Big Thank You . . .

I wanted to take a moment to thank everyone who participated and commented during National Poetry Month. The blog tour was not as well organized this year given I’ve had a few life changes in recent months, but overall, everyone who participated did a great job and made me smile with each comment and contribution.

As a thank you, I’ve extended two poetry-related giveaways until mid-May. One is US/Canada only, the other is international.

Please feel free to check out the giveaways and spread the word:

******L.A. and Dog Years and I Can Be the One EP by Luke Rathborne; Deadline May 14 (US/Canada)

******Choose 1 of 5 poetry books to win; Deadline May 14 (Global)

You must enter through the links provided, NOT on this post.

White Egrets by Derek Walcott

White Egrets by Derek Walcott is a collection of deeply suggestive and blatant poems about the natural cycle of birth, life, and death and coming to terms with the later as friends, lovers, and others pass away leaving the narrator behind on the journey of life.  Each poem uses nature imagery to paint a canvas of emotion as the narrator grapples with grief, joy, and memory.

Walcott’s poems are long and narrative in many cases, which is not a form or style that calls to every reader, but even the most picky reader can easily pick out the cues that will carry them throughout the multiple part poems.

For instance, in the title poem “White Egrets” section one, readers will notice the lines “in the drumming world that dampens your tired eyes/behind two clouding lenses, sunrise, sunset,/” that signal a decline in health.  In the second section, the theme carries on in the lines “into a green thicket of oblivion,/with the rising and setting of a hundred suns/” until it culminates through a series of images and narrations in section four with the lines “and of clouds.  Some friends, the few I have left,/are dying, but the egrets stalk through the rain/as if nothing mortal can affect them, or they lift/”  and finally in section eight, “the egrets soar together in noiseless flight/or tack, like a regatta, the sea-green grass,/they are seraphic souls, as Joseph was.//”  While the poem is dreary in theme, the subject of losing ones friends slowly over time to death, it also carries along elements of immortality and being left behind as a testament to those who have passed before us.

Many of Walcott’s poems are in memory of friends, family, and others as he dedicates poems or portions of poems to them, and each takes on a meditative and reflective state as he explores their relationship and his memories of their time together.  More than just mundane relationships to our friends and family, Walcott paints a picture of humanity’s infinite connections to the past, present, and future in an effort to demonstrate how deeply we are all interconnected.  In poem 46, “catalogue of a vicious talent that severs/itself from every attachment, a bitterness whose/poison is praised for its virulence.  This verse/” Walcott harshly discusses the consequences of severing attachments, which some may actually believe is a preferable way to live.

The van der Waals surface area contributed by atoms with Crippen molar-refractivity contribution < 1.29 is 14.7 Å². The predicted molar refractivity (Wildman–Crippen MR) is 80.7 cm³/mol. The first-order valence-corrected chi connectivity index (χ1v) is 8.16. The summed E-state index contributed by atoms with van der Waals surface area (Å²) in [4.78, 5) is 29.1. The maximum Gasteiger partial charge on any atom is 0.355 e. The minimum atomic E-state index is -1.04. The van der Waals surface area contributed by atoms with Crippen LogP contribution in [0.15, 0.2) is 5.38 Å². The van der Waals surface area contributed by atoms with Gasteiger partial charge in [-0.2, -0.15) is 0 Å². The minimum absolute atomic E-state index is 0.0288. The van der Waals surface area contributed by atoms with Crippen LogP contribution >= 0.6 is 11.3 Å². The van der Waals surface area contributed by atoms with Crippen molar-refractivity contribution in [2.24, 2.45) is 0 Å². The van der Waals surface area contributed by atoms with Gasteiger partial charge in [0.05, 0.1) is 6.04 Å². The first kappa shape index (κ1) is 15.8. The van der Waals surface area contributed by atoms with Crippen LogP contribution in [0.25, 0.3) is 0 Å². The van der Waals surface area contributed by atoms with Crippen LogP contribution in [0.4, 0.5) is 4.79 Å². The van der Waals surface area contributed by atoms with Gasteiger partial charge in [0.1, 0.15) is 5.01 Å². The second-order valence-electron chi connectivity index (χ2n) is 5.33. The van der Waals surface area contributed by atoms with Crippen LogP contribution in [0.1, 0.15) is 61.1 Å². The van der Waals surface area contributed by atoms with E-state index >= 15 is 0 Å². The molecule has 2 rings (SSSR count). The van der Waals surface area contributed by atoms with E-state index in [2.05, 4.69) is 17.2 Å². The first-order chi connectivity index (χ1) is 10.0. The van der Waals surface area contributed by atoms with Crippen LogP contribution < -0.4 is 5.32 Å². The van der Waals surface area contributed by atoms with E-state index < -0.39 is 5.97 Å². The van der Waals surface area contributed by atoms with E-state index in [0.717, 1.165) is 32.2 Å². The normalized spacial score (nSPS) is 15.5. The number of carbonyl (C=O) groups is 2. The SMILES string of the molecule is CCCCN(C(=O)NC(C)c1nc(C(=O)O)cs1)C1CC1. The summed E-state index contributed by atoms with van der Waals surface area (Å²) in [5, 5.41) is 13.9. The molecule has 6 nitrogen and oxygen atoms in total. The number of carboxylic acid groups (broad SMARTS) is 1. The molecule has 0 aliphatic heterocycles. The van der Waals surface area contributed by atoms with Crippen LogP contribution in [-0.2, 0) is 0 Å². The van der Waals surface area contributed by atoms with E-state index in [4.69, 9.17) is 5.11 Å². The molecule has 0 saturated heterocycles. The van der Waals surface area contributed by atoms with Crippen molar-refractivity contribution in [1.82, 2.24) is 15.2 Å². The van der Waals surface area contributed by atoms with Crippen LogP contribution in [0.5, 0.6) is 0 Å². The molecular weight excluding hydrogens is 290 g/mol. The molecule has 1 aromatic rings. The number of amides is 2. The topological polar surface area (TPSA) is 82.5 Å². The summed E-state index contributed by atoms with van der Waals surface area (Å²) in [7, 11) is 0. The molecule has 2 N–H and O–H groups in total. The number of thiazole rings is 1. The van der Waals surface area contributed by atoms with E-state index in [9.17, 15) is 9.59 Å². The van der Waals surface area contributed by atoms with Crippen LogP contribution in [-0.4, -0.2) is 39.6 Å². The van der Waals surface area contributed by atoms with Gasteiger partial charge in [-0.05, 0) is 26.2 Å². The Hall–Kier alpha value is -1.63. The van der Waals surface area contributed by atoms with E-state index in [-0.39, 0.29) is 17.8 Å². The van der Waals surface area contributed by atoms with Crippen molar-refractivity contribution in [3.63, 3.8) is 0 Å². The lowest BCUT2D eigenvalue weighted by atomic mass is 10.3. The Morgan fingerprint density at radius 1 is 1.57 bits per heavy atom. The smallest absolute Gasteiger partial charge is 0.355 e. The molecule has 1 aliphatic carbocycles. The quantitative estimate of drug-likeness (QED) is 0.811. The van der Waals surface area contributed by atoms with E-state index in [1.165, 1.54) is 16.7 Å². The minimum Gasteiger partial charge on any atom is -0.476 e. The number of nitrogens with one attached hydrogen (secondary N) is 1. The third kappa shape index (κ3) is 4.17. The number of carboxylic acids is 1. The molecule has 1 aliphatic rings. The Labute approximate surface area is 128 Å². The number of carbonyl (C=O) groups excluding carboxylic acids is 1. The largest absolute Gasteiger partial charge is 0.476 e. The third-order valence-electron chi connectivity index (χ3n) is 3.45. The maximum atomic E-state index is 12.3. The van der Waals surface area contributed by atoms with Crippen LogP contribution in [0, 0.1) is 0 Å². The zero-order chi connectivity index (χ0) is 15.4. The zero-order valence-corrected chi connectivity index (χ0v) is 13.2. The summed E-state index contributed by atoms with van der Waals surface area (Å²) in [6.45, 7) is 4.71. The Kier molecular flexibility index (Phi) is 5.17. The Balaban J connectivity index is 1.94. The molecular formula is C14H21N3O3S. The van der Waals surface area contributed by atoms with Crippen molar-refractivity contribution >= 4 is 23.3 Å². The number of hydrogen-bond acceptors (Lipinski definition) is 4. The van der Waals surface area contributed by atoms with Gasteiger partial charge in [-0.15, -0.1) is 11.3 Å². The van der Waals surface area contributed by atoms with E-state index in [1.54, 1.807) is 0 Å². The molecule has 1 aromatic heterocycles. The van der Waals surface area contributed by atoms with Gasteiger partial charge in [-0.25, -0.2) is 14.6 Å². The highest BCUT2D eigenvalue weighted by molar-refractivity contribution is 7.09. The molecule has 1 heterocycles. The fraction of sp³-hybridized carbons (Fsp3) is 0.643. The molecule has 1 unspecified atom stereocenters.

White Egrets is a collection readers would probably tackle on a poem-by-poem basis, rather than read at once — not because they are too hard to interpret but because they tackle themes and emotions that are heavy and can weigh down the reader or provide him or her with fodder for reflection on his or her own life.  From moments in history such as the debts owed because of the Holocaust to the election of President Obama, the poet reviews moments in history and how they impact individuals.  Overall, White Egrets is a emotional roller coaster ride of longer poems that are meditative, disruptive, and thought-provoking.

This is my 5th book for the Fearless Poetry Exploration Reading Challenge.


This is my 11th book for the 2011 New Authors Reading Challenge.




This review is part of my celebration for National Poetry Month!

85th Virtual Poetry Circle

Welcome to the 85th Virtual Poetry Circle!

Remember, this is just for fun and is not meant to be stressful.

Keep in mind what Molly Peacock’s books suggested. Look at a line, a stanza, sentences, and images; describe what you like or don’t like; and offer an opinion. If you missed my review of her book, check it out here.

It’s a new year, and if you haven’t heard there is a new feature on the blog this year . . . my first ever, poetry reading challenge.  Yup, that means everyone should be signing up because all you need to do is read 1 book of poetry.

Here’s a treat from Derek Walcott‘s White Egrets:

1. (page 3)

The chessmen are as rigid on their chessboard
as those life-sized terra-cotta warriors whose vows
to their emperor with bridle, shield and sword
were sworn by a chorus that has lost its voice;
no echo in that astonishing excavation.
Each soldier gave an oath, each gave his word
to die for his emperor, his clan, his nation,
to become a chess piece, breathlessly erect
in shade or crossing sunlight, without hours —
from clay to clay and odourlessly strict.
If vows were visible they might see ours
as changeless chessmen in the changing light
on the lawn outside where bannered breakers toss
and the palms gust with music that is time’s
above the chessmen’s silence. Motion brings loss.
A sable blackbird twitters in the limes.

Let me know your thoughts, ideas, feelings, impressions.  Let’s have a great discussion…pick a line, pick an image, pick a sentence.

I’ve you missed the other Virtual Poetry Circles.  It’s never too late to join the discussion.